These are only two examples of hypocrisy I see in our country; there are plenty more. But, does all of this mean I hate America? Absolutely not. I love this country, but I love other countries as well. I think there are great people in America and I think there are great people all over the world. Is America exceptional? Of course, in many ways, but there are other countries that exceed us in many areas too. We now only rank "average" in education:

The three-yearly OECD Programme for International Student Assessment (PISA) report, which compares the knowledge and skills of 15-year-olds in 70 countries around the world, ranked the United States 14th out of 34 OECD countries for reading skills, 17th for science and a below-average 25th for mathematics.

Other countries have more affordable health care, more equal civil liberties, and we now have 46.2 million people living in poverty in this country, the highest number on record.

We are great, but the greatest? I don't think so.

//Rant. End.

The Ideal Greek Man

Thomas Whitley

The following post is rated PG-13. The question arose earlier in the week during a class I TA for of why ancient men would not have showcased themselves with larger genitalia (the specific instance was when looking at casts of body parts taken to the temple of Ascelpius, the god of healing).

I knew I had read something along the way about how being well-endowed was actually a negative trait in ancient Greece. I tracked down the passage in Aristophanes' Clouds:

This is the right way for you, my lad, and if you do what I say you'll be eternally blessed with a strapping body, a gleaming complexion, huge shoulders, a tiny little tongue, big buttocks, and a small cock. Should you choose to follow the fashion currently in vogue amongst the young men of this city, then it'll be pasty skin, round shoulders, concave chest, an enormous tongue, no arse, a great hunk of meat, and a very long . . . turn of phrase!

Not much has changed since the ideal Greek body, but some aspects have. I won't get into the theories as to why this was preferred of Greek men, but most of you can probably guess.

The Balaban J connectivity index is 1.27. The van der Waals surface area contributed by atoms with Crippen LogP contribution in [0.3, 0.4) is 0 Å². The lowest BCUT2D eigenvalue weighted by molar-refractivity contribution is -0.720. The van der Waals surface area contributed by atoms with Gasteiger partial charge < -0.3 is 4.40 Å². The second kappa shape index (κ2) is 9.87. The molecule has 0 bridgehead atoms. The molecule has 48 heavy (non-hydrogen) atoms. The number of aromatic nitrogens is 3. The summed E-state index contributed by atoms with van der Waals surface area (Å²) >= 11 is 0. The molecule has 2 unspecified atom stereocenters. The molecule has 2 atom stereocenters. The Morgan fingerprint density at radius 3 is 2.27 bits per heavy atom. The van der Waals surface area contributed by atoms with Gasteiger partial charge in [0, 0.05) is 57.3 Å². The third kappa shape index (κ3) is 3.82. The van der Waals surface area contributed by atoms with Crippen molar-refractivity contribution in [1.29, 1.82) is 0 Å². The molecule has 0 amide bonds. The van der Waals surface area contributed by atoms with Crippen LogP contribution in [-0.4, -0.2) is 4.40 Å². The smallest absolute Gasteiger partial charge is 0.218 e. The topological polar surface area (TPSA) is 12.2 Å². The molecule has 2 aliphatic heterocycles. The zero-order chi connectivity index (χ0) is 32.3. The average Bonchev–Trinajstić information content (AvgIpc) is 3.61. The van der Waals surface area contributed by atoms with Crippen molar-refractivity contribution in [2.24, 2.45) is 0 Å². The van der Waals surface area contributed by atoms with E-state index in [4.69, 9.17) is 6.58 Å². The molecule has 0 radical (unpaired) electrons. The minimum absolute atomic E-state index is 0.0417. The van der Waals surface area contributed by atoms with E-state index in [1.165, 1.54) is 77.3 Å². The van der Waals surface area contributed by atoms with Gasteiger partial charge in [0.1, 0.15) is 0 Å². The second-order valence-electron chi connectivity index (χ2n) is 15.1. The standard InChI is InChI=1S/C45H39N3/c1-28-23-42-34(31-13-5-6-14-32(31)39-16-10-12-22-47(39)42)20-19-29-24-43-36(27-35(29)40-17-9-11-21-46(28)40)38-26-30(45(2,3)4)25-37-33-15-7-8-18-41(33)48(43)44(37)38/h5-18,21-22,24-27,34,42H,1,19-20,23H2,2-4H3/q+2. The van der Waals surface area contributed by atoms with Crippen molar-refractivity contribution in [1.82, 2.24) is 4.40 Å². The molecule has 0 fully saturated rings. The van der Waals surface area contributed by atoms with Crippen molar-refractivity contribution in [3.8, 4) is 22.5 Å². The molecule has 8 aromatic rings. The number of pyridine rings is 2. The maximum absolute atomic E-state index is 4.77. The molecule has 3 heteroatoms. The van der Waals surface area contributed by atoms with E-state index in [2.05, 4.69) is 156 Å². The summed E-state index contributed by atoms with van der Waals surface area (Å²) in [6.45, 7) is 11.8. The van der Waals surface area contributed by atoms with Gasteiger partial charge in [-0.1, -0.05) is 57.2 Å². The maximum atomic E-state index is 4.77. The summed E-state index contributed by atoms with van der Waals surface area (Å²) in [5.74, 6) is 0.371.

Thoreau on Reading

Thomas Whitley

From Walden"":

To read well, that is, to read true books in a true spirit, is a noble exercise, and one that will task the reader more than any exercise which the customs of the day esteem. It requires a training such as the athletes underwent, the steady intention almost of the whole life to this object. Books must be read as deliberately and reservedly as they were written. [...] Most men have learned to read to serve a paltry convenience, as they have learned to cipher in order to keep accounts and not be cheated in trade; but of reading as a noble intellectual exercise they know little or nothing; yet this only is reading, in a high space, not that which lulls us as a luxury and suffers the nobler faculties to sleep the while, but what we have to stand on tiptoe to read and devote our most alert and wakeful hours to.

Go read a book and read it well.

Listen to All Sides

Thomas Whitley

Some advice worthy of our attention on this occasion of Walt Whitman's birthday. From "Song of Myself":

You shall no longer take things at second or third hand . . . . nor look through the eyes of the dead . . . . nor feed on the spectres in books, You shall not look through my eyes either, nor take things from me, You shall listen to all sides and filter them from yourself.

No Longer Abash'd

Thomas Whitley

From "In Paths Untrodden" by Walt Whitman:

Here by myself away from the clank of the world,

Tallying and talk'd to here by tongues aromatic,

No longer abash'd, (for in this secluded spot I can respond as I would not dare elsewhere,)

Strong upon me the life that does not exhibit itself, yet contains all the rest,

These words come from the same man who said,

I celebrate myself, and sing myself,